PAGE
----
Why Google Will Not Deprecate Browser Cookies Until 2025

Google seemed well on its way to deprecation of third-party tracking cookies in its Chrome browser until it hit yet another roadblock.

The phaseout has faced multiple delays. Estimates put the rollout data sometime in 2025 -- if the company meets the CMA’s and Information Commissioner's Office (ICO) approval. 

A delay came for the first time in 2020, again in 2023, and most recently this week when a Google executive explained in a post that it would no longer have the ability to eliminate third-party cookies on its most recently revised timeline. 

The company cited “ongoing challenges related to reconciling divergent feedback from the industry, regulators and developers.”

The biggest decision on the timing to phase out tracking cookies in browsers has really been led by the U.K.’s CMA, which aims to ensure that a set of Google tools such as Privacy Sandbox can replace an antiquated online targeting and measurement system.



It likely will now be extended until 2025, despite Apple, Mozilla, and Microsoft already phasing out cookies in their respective browsers.

Microsoft has been working with Google to adopt Privacy Sandbox, but did not publicly comment on the delay. 

The UK’s Competition and Markets Authority (CMA) and Google are publishing quarterly reports to update the industry on the latest status of Privacy Sandbox for the Web. As part of Google’s Q1 2024 report, the company said it will include an update about the timeline for phasing out Chrome third-party cookies in the April 26 report.

The report will outline how it has become critical for the CMA to have sufficient time to review all evidence -- including results from industry tests, which the CMA has asked market participants to provide by the end of June. It states: "Given both of these significant considerations, we will not complete third-party cookie deprecation during the second half of Q4."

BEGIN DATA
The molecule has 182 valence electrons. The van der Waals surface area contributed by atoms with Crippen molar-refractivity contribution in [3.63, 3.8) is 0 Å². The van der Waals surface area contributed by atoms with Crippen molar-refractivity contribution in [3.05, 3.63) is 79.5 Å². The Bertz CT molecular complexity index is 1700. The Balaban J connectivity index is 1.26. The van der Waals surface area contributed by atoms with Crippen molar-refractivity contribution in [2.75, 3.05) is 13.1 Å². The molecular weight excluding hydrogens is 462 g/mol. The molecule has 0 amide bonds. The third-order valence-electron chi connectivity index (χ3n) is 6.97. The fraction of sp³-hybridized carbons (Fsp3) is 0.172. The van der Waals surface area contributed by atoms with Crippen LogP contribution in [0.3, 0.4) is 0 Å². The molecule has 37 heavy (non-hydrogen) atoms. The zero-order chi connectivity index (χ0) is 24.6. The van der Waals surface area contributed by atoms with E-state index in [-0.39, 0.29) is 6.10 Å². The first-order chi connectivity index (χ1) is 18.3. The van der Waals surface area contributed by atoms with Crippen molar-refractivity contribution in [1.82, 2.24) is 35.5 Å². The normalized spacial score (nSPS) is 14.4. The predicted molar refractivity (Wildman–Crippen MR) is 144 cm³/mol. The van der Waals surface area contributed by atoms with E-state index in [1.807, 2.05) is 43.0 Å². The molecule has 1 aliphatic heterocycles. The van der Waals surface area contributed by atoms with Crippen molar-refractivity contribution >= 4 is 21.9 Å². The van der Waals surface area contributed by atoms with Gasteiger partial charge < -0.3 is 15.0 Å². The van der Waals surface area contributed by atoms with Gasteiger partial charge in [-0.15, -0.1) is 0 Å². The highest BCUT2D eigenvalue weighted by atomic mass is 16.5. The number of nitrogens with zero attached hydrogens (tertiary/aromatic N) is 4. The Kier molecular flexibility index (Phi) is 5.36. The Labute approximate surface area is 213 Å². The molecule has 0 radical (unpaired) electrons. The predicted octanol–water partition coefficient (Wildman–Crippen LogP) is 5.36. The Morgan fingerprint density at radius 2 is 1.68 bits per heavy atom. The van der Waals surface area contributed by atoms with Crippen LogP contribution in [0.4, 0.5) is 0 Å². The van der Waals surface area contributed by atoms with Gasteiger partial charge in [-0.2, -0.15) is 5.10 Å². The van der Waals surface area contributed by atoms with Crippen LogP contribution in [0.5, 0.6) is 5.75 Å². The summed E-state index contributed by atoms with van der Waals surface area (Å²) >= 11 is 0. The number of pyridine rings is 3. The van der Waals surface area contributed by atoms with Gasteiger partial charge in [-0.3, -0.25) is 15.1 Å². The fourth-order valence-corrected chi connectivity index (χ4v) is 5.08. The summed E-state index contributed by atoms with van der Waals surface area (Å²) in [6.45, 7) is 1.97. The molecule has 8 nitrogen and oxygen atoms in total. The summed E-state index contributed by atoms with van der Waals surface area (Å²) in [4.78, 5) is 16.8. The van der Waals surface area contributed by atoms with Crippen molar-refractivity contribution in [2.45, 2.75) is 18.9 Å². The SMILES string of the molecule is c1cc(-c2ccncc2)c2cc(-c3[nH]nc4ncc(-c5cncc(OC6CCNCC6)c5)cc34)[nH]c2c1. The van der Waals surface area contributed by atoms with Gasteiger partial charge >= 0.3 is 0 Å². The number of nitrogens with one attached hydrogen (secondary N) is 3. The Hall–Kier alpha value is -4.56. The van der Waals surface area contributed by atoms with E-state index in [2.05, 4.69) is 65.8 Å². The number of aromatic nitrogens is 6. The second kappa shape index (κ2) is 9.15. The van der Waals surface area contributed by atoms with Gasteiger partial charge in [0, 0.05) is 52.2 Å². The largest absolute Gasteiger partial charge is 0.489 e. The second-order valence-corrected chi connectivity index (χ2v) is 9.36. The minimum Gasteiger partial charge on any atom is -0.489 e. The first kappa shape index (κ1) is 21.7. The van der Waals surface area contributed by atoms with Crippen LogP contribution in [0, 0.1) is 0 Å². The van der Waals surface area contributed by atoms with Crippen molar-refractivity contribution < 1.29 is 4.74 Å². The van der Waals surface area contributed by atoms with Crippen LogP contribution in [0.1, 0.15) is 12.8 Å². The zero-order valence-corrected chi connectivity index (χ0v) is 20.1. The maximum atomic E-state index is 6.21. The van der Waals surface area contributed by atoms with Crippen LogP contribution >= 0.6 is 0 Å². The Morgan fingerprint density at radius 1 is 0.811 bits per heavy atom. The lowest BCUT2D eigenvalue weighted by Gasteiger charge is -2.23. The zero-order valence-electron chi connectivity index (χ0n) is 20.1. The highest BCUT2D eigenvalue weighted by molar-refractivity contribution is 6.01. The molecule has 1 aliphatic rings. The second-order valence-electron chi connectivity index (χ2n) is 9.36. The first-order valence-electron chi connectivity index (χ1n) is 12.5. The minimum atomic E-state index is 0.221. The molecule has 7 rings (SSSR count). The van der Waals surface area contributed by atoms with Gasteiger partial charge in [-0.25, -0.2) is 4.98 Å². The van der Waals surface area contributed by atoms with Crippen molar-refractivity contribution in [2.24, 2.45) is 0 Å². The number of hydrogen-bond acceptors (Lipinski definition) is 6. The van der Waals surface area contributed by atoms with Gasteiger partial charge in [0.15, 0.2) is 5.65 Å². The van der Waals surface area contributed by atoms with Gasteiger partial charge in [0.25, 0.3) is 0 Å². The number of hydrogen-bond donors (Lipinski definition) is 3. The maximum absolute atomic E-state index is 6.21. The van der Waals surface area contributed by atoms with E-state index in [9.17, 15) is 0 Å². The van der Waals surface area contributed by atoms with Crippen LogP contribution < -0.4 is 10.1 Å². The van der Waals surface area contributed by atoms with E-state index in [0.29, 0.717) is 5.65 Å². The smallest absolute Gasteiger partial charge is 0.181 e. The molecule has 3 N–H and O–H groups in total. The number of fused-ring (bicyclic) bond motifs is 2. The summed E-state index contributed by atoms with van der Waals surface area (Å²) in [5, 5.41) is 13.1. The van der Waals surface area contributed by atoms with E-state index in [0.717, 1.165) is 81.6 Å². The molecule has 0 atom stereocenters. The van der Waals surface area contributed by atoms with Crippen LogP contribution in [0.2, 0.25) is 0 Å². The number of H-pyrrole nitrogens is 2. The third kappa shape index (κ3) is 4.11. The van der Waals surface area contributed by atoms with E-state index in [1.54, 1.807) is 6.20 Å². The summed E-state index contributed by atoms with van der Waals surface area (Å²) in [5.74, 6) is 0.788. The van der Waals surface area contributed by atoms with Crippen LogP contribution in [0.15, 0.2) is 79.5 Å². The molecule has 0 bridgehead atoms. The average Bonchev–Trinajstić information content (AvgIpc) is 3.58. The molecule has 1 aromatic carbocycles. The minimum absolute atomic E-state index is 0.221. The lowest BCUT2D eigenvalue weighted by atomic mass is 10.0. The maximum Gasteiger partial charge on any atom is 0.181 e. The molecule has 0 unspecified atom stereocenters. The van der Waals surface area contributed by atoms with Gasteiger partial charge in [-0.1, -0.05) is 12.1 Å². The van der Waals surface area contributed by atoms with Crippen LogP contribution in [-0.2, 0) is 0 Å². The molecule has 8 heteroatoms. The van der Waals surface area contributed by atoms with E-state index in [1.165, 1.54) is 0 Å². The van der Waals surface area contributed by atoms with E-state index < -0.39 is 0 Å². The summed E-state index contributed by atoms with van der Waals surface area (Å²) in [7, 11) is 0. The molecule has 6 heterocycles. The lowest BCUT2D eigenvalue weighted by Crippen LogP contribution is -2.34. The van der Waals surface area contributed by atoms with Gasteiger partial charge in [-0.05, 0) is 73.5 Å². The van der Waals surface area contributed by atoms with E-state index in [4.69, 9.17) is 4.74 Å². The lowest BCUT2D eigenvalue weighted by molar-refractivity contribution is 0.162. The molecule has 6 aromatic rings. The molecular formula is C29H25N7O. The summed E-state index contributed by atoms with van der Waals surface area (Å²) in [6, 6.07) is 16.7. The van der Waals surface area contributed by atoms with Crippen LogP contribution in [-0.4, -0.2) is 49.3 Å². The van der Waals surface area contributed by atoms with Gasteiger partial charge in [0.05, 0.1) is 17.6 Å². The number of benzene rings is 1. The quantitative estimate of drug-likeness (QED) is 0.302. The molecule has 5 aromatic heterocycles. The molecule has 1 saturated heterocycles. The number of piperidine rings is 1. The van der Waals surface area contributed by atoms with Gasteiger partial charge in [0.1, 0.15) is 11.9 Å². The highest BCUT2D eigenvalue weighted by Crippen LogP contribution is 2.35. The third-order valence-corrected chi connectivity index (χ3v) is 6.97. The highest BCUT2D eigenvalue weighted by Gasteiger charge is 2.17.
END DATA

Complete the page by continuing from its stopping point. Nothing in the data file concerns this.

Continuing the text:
Regulations are strict in the European Union. Google’s search engine in countries such as Scotland, Norway, and Ireland are very different than those in the United States. Websites require the user to click on “Accept,” “Manage Settings,” or “Decline” or “Do Not Consent” before allowing the site visitor to read the content on the page. The search engine also provides the time of day in military hours and minutes, rather than using AM and PM.

Mathieu Roche, ID5 CEO and co-founder, has always had an interesting perspective on Google’s deprecation of cookies. The delay in this announcement is no different. 

“It’s widely known that third-party cookies are a privacy liability as well as a flawed identification tool,” he wrote in a statement to Media Daily News. “By linking cookie deprecation and Privacy Sandbox, Google is inherently tilting the playing field in its favor.“

Roche believes Google is not reliant on cookies and has better ways to identify users across browsers and devices, such as using logins for Google and YouTube. He thinks the delay in cookie deprecation strengthens Google’s position as a media owner.

Once published, the industry can view Google's and the CMA’s full reports.

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